A lot of people have asked us about cooking with an Instant Pot. Brad is a vandweller and does quite a bit of cooking in the Instant Pot, so I decided to interview him and see what he says. Is it practical? What kind of foods can you cook? What kind of power needs does it have? Let’s find out.
Bob: So, Brad, how long have you had your Instant Pot?
Brad: I’ve had the Instant Pot for about a year, and I’ve been on the road for about a year and a half now. I started out with a propane tank and a double-burner cook stove, and I got this about six months into my trip. And so, I’ve been using this for about a year now.
Bob: And do you still use your propane?
Brad: I don’t. In fact, since I bought this, I haven’t used the propane. I’ve been able to actually replace everything I was doing with my propane stove with this Instant Pot. And so, I like it a lot. And one of the reasons I really like the Instant Pot is I don’t find myself to be an exceptional cook. And so, with the Instant Pot, there’s a wide room for error. And I think the key is that because you’re adding water and it’s a kind of a pressure cook system, you don’t have to worry about scorching or burning things. Everything just comes out pretty easy, and I like that.
Bob: Okay. And so, something I make is grilled cheese sandwiches. Can I make a grilled cheese sandwich in it?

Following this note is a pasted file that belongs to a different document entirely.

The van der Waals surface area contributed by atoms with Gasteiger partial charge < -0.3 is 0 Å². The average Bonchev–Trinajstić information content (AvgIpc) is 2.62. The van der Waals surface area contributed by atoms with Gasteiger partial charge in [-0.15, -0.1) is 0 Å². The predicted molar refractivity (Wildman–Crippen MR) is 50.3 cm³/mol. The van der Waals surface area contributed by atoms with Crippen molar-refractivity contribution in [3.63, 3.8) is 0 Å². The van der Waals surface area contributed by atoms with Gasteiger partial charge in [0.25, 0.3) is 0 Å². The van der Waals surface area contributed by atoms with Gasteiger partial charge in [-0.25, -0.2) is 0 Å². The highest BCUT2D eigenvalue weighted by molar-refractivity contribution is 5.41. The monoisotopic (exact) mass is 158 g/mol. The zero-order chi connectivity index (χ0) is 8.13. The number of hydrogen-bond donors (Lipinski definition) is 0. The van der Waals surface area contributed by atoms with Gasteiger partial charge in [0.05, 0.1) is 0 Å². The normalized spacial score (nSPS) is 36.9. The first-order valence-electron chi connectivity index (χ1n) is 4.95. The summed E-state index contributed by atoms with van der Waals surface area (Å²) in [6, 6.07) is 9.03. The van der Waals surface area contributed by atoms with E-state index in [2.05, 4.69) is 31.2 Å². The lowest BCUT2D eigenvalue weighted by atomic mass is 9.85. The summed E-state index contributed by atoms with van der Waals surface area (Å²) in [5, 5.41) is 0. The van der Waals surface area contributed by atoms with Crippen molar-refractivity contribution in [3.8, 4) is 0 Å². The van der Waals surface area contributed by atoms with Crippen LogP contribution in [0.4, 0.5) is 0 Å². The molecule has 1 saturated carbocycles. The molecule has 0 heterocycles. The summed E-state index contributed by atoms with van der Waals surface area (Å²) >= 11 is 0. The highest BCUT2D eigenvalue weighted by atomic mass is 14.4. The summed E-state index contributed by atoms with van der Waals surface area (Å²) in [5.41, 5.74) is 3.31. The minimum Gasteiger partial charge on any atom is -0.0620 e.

Brad: So, yes, you could. And so, the Instant Pot works in two ways. You can use it with the lid closed, which will be your pressure cooking. So, you can cook soups and stews, and you can cook meats to tenderize them. But the other way you can cook it is if you take the lid off, and it has just a pan inside, stainless steel or pot inside, and then it has a little rest you can set things on top of. But whenever I cook meats, you first brown the meats in the Instant Pot. So, it has a sauté feature, which heats the bottom like a traditional stovetop.
Bob: So, could you do a grilled cheese?
Brad: Yes, the only catch is you would have to dig it out of this pot, right? The depth of it down there will make it a little different. It would be a little bit of a challenge. So, yeah, you would probably want a traditional pot or pan for a grilled cheese. Then also, for a large steak or something, that would probably be better on a pan as well. But this does have the ability.
Whenever I cook, for example, a stew, I put the meat in there first and brown it. So, you put the meat in a third cup of water and stir it, and it browns up the meat. From there, you can add your ingredients and complete it.
Bob: So, really, where this excels is as one-pot meals. You could boil eggs. This would be perfect for beans.